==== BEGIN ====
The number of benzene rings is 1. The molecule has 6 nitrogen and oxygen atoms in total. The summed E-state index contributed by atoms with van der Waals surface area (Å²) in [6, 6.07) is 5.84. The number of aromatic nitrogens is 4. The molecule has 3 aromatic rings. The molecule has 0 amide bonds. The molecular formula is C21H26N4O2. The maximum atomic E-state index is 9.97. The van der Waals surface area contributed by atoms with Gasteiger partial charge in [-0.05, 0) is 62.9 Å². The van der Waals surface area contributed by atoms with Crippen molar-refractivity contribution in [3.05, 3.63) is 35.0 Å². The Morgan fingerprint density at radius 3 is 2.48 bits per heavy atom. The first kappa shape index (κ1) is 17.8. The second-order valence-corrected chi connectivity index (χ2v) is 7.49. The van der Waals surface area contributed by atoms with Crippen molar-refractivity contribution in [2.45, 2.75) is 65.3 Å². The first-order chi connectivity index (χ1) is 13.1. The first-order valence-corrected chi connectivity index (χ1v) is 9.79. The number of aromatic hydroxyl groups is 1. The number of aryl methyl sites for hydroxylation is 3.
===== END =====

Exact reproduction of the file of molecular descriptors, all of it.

The number of benzene rings is 1. The molecule has 6 nitrogen and oxygen atoms in total. The summed E-state index contributed by atoms with van der Waals surface area (Å²) in [6, 6.07) is 5.84. The number of aromatic nitrogens is 4. The molecule has 3 aromatic rings. The molecule has 0 amide bonds. The molecular formula is C21H26N4O2. The maximum atomic E-state index is 9.97. The van der Waals surface area contributed by atoms with Gasteiger partial charge in [-0.05, 0) is 62.9 Å². The van der Waals surface area contributed by atoms with Crippen molar-refractivity contribution in [3.05, 3.63) is 35.0 Å². The Morgan fingerprint density at radius 3 is 2.48 bits per heavy atom. The first kappa shape index (κ1) is 17.8. The second-order valence-corrected chi connectivity index (χ2v) is 7.49. The van der Waals surface area contributed by atoms with Crippen molar-refractivity contribution in [2.45, 2.75) is 65.3 Å². The first-order chi connectivity index (χ1) is 13.1. The first-order valence-corrected chi connectivity index (χ1v) is 9.79. The number of aromatic hydroxyl groups is 1. The number of aryl methyl sites for hydroxylation is 3.